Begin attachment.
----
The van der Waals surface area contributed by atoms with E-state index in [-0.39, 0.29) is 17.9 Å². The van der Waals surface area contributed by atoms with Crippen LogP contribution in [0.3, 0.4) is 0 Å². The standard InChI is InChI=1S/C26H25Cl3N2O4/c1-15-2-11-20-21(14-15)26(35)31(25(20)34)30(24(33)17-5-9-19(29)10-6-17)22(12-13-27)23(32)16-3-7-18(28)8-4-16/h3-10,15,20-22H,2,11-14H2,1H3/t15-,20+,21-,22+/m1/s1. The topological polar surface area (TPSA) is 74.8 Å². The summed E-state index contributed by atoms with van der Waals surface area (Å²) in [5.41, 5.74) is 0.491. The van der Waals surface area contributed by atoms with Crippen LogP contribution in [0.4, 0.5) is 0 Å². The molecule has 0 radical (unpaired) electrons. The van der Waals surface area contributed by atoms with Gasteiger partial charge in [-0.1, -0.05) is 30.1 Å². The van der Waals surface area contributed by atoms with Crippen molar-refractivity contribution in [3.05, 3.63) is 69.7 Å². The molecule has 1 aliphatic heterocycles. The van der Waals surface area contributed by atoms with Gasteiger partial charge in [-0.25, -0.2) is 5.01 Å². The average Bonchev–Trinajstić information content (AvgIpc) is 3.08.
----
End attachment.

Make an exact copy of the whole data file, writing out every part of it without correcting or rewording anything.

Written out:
The van der Waals surface area contributed by atoms with E-state index in [-0.39, 0.29) is 17.9 Å². The van der Waals surface area contributed by atoms with Crippen LogP contribution in [0.3, 0.4) is 0 Å². The standard InChI is InChI=1S/C26H25Cl3N2O4/c1-15-2-11-20-21(14-15)26(35)31(25(20)34)30(24(33)17-5-9-19(29)10-6-17)22(12-13-27)23(32)16-3-7-18(28)8-4-16/h3-10,15,20-22H,2,11-14H2,1H3/t15-,20+,21-,22+/m1/s1. The topological polar surface area (TPSA) is 74.8 Å². The summed E-state index contributed by atoms with van der Waals surface area (Å²) in [5.41, 5.74) is 0.491. The van der Waals surface area contributed by atoms with Crippen LogP contribution in [0.4, 0.5) is 0 Å². The molecule has 0 radical (unpaired) electrons. The van der Waals surface area contributed by atoms with Gasteiger partial charge in [-0.1, -0.05) is 30.1 Å². The van der Waals surface area contributed by atoms with Crippen molar-refractivity contribution in [3.05, 3.63) is 69.7 Å². The molecule has 1 aliphatic heterocycles. The van der Waals surface area contributed by atoms with Gasteiger partial charge in [-0.25, -0.2) is 5.01 Å². The average Bonchev–Trinajstić information content (AvgIpc) is 3.08.